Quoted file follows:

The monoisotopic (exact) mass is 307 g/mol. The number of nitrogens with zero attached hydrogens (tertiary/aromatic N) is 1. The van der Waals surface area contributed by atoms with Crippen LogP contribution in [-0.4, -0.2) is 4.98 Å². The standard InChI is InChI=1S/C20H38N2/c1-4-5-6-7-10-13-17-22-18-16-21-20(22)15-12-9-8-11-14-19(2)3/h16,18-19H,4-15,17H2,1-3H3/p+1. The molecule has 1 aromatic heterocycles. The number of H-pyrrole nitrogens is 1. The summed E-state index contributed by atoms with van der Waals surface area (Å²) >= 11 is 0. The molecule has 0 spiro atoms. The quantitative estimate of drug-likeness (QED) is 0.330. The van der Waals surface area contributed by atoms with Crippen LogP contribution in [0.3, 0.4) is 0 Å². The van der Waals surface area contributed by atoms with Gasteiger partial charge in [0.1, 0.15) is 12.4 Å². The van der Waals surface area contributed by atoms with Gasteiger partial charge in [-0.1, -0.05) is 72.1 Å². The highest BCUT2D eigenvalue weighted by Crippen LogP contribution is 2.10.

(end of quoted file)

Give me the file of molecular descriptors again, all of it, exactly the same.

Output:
The monoisotopic (exact) mass is 307 g/mol. The number of nitrogens with zero attached hydrogens (tertiary/aromatic N) is 1. The van der Waals surface area contributed by atoms with Crippen LogP contribution in [-0.4, -0.2) is 4.98 Å². The standard InChI is InChI=1S/C20H38N2/c1-4-5-6-7-10-13-17-22-18-16-21-20(22)15-12-9-8-11-14-19(2)3/h16,18-19H,4-15,17H2,1-3H3/p+1. The molecule has 1 aromatic heterocycles. The number of H-pyrrole nitrogens is 1. The summed E-state index contributed by atoms with van der Waals surface area (Å²) >= 11 is 0. The molecule has 0 spiro atoms. The quantitative estimate of drug-likeness (QED) is 0.330. The van der Waals surface area contributed by atoms with Crippen LogP contribution in [0.3, 0.4) is 0 Å². The van der Waals surface area contributed by atoms with Gasteiger partial charge in [0.1, 0.15) is 12.4 Å². The van der Waals surface area contributed by atoms with Gasteiger partial charge in [-0.1, -0.05) is 72.1 Å². The highest BCUT2D eigenvalue weighted by Crippen LogP contribution is 2.10.